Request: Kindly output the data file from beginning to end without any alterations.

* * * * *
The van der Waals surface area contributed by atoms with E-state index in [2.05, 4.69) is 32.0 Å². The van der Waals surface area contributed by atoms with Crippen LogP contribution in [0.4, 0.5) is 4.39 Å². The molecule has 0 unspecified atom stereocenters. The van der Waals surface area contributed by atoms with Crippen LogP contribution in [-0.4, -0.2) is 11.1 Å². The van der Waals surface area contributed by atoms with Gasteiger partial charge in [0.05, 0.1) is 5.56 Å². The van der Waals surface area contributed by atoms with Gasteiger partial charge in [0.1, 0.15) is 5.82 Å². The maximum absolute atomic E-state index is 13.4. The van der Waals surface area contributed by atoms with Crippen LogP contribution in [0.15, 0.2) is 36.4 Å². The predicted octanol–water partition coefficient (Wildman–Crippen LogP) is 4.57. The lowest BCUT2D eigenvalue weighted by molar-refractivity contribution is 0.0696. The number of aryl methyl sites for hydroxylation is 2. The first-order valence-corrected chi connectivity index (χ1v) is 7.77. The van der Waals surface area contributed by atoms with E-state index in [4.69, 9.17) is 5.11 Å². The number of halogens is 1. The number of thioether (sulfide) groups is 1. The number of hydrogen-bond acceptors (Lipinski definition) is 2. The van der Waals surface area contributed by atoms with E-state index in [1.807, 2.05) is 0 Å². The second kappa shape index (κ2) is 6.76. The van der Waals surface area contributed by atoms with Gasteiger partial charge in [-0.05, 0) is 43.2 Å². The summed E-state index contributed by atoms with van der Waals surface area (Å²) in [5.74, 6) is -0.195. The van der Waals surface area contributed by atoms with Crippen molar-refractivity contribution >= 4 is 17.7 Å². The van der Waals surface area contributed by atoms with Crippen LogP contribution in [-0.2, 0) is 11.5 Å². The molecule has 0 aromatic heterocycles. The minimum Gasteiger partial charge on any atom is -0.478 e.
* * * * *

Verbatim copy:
The van der Waals surface area contributed by atoms with E-state index in [2.05, 4.69) is 32.0 Å². The van der Waals surface area contributed by atoms with Crippen LogP contribution in [0.4, 0.5) is 4.39 Å². The molecule has 0 unspecified atom stereocenters. The van der Waals surface area contributed by atoms with Crippen LogP contribution in [-0.4, -0.2) is 11.1 Å². The van der Waals surface area contributed by atoms with Gasteiger partial charge in [0.05, 0.1) is 5.56 Å². The van der Waals surface area contributed by atoms with Gasteiger partial charge in [0.1, 0.15) is 5.82 Å². The maximum absolute atomic E-state index is 13.4. The van der Waals surface area contributed by atoms with Crippen LogP contribution in [0.15, 0.2) is 36.4 Å². The predicted octanol–water partition coefficient (Wildman–Crippen LogP) is 4.57. The lowest BCUT2D eigenvalue weighted by molar-refractivity contribution is 0.0696. The number of aryl methyl sites for hydroxylation is 2. The first-order valence-corrected chi connectivity index (χ1v) is 7.77. The van der Waals surface area contributed by atoms with E-state index in [4.69, 9.17) is 5.11 Å². The number of halogens is 1. The number of thioether (sulfide) groups is 1. The number of hydrogen-bond acceptors (Lipinski definition) is 2. The van der Waals surface area contributed by atoms with E-state index in [1.807, 2.05) is 0 Å². The second kappa shape index (κ2) is 6.76. The van der Waals surface area contributed by atoms with Gasteiger partial charge in [-0.05, 0) is 43.2 Å². The summed E-state index contributed by atoms with van der Waals surface area (Å²) in [5.74, 6) is -0.195. The van der Waals surface area contributed by atoms with Crippen molar-refractivity contribution >= 4 is 17.7 Å². The van der Waals surface area contributed by atoms with Crippen LogP contribution in [-0.2, 0) is 11.5 Å². The molecule has 0 aromatic heterocycles. The minimum Gasteiger partial charge on any atom is -0.478 e.